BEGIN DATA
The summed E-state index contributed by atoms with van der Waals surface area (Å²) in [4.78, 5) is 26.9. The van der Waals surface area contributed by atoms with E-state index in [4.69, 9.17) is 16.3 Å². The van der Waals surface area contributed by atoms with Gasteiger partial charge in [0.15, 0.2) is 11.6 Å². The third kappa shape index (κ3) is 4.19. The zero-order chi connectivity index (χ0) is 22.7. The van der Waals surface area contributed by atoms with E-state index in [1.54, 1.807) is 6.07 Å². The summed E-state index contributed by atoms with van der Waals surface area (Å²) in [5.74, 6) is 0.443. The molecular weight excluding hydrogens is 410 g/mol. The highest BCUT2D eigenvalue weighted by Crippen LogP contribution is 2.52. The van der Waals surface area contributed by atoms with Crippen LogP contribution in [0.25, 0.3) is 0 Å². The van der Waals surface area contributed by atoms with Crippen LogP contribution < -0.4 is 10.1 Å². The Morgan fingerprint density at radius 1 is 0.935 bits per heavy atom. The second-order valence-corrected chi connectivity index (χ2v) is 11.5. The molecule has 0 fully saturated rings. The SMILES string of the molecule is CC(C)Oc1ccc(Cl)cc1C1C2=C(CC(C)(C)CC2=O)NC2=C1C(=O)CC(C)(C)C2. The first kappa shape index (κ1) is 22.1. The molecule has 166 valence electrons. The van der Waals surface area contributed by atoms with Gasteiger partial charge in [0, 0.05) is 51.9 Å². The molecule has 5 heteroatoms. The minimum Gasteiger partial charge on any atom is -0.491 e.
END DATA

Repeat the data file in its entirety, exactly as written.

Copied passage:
The summed E-state index contributed by atoms with van der Waals surface area (Å²) in [4.78, 5) is 26.9. The van der Waals surface area contributed by atoms with E-state index in [4.69, 9.17) is 16.3 Å². The van der Waals surface area contributed by atoms with Gasteiger partial charge in [0.15, 0.2) is 11.6 Å². The third kappa shape index (κ3) is 4.19. The zero-order chi connectivity index (χ0) is 22.7. The van der Waals surface area contributed by atoms with E-state index in [1.54, 1.807) is 6.07 Å². The summed E-state index contributed by atoms with van der Waals surface area (Å²) in [5.74, 6) is 0.443. The molecular weight excluding hydrogens is 410 g/mol. The highest BCUT2D eigenvalue weighted by Crippen LogP contribution is 2.52. The van der Waals surface area contributed by atoms with Crippen LogP contribution in [0.25, 0.3) is 0 Å². The van der Waals surface area contributed by atoms with Crippen LogP contribution < -0.4 is 10.1 Å². The Morgan fingerprint density at radius 1 is 0.935 bits per heavy atom. The second-order valence-corrected chi connectivity index (χ2v) is 11.5. The molecule has 0 fully saturated rings. The SMILES string of the molecule is CC(C)Oc1ccc(Cl)cc1C1C2=C(CC(C)(C)CC2=O)NC2=C1C(=O)CC(C)(C)C2. The first kappa shape index (κ1) is 22.1. The molecule has 166 valence electrons. The van der Waals surface area contributed by atoms with Gasteiger partial charge in [0, 0.05) is 51.9 Å². The molecule has 5 heteroatoms. The minimum Gasteiger partial charge on any atom is -0.491 e.